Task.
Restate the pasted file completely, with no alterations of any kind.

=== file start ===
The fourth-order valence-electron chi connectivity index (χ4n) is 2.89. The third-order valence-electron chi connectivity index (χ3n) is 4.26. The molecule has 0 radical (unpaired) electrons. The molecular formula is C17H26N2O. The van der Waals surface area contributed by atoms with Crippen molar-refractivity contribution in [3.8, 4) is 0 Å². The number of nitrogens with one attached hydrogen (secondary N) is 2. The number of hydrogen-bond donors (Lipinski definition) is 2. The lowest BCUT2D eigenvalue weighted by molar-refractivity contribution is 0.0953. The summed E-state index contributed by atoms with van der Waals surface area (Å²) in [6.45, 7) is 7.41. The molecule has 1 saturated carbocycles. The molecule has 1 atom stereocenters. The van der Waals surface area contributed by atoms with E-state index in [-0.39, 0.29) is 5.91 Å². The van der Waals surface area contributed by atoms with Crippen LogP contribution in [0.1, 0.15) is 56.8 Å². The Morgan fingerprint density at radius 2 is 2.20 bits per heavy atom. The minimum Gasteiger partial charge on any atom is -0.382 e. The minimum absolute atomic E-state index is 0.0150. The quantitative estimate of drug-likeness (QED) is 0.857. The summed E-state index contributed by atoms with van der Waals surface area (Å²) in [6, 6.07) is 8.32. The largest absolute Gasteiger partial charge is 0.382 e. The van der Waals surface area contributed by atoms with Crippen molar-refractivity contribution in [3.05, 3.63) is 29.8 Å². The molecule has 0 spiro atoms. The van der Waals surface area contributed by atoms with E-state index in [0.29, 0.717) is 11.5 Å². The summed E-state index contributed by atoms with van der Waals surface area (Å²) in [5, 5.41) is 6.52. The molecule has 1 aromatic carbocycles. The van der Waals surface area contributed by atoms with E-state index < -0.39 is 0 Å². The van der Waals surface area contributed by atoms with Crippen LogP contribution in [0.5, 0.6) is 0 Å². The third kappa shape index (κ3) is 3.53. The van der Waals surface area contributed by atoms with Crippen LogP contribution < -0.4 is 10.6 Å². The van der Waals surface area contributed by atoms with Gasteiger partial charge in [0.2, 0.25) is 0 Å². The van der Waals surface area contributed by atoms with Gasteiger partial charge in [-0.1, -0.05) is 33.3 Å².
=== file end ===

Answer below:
The fourth-order valence-electron chi connectivity index (χ4n) is 2.89. The third-order valence-electron chi connectivity index (χ3n) is 4.26. The molecule has 0 radical (unpaired) electrons. The molecular formula is C17H26N2O. The van der Waals surface area contributed by atoms with Crippen molar-refractivity contribution in [3.8, 4) is 0 Å². The number of nitrogens with one attached hydrogen (secondary N) is 2. The number of hydrogen-bond donors (Lipinski definition) is 2. The lowest BCUT2D eigenvalue weighted by molar-refractivity contribution is 0.0953. The summed E-state index contributed by atoms with van der Waals surface area (Å²) in [6.45, 7) is 7.41. The molecule has 1 saturated carbocycles. The molecule has 1 atom stereocenters. The van der Waals surface area contributed by atoms with E-state index in [-0.39, 0.29) is 5.91 Å². The van der Waals surface area contributed by atoms with Crippen LogP contribution in [0.1, 0.15) is 56.8 Å². The Morgan fingerprint density at radius 2 is 2.20 bits per heavy atom. The minimum Gasteiger partial charge on any atom is -0.382 e. The minimum absolute atomic E-state index is 0.0150. The quantitative estimate of drug-likeness (QED) is 0.857. The summed E-state index contributed by atoms with van der Waals surface area (Å²) in [6, 6.07) is 8.32. The largest absolute Gasteiger partial charge is 0.382 e. The van der Waals surface area contributed by atoms with Crippen molar-refractivity contribution in [3.05, 3.63) is 29.8 Å². The molecule has 0 spiro atoms. The van der Waals surface area contributed by atoms with E-state index in [0.29, 0.717) is 11.5 Å². The summed E-state index contributed by atoms with van der Waals surface area (Å²) in [5, 5.41) is 6.52. The molecule has 1 aromatic carbocycles. The van der Waals surface area contributed by atoms with E-state index < -0.39 is 0 Å². The van der Waals surface area contributed by atoms with Crippen LogP contribution in [0.5, 0.6) is 0 Å². The third kappa shape index (κ3) is 3.53. The van der Waals surface area contributed by atoms with Crippen LogP contribution < -0.4 is 10.6 Å². The van der Waals surface area contributed by atoms with Gasteiger partial charge in [0.2, 0.25) is 0 Å². The van der Waals surface area contributed by atoms with Gasteiger partial charge in [-0.1, -0.05) is 33.3 Å².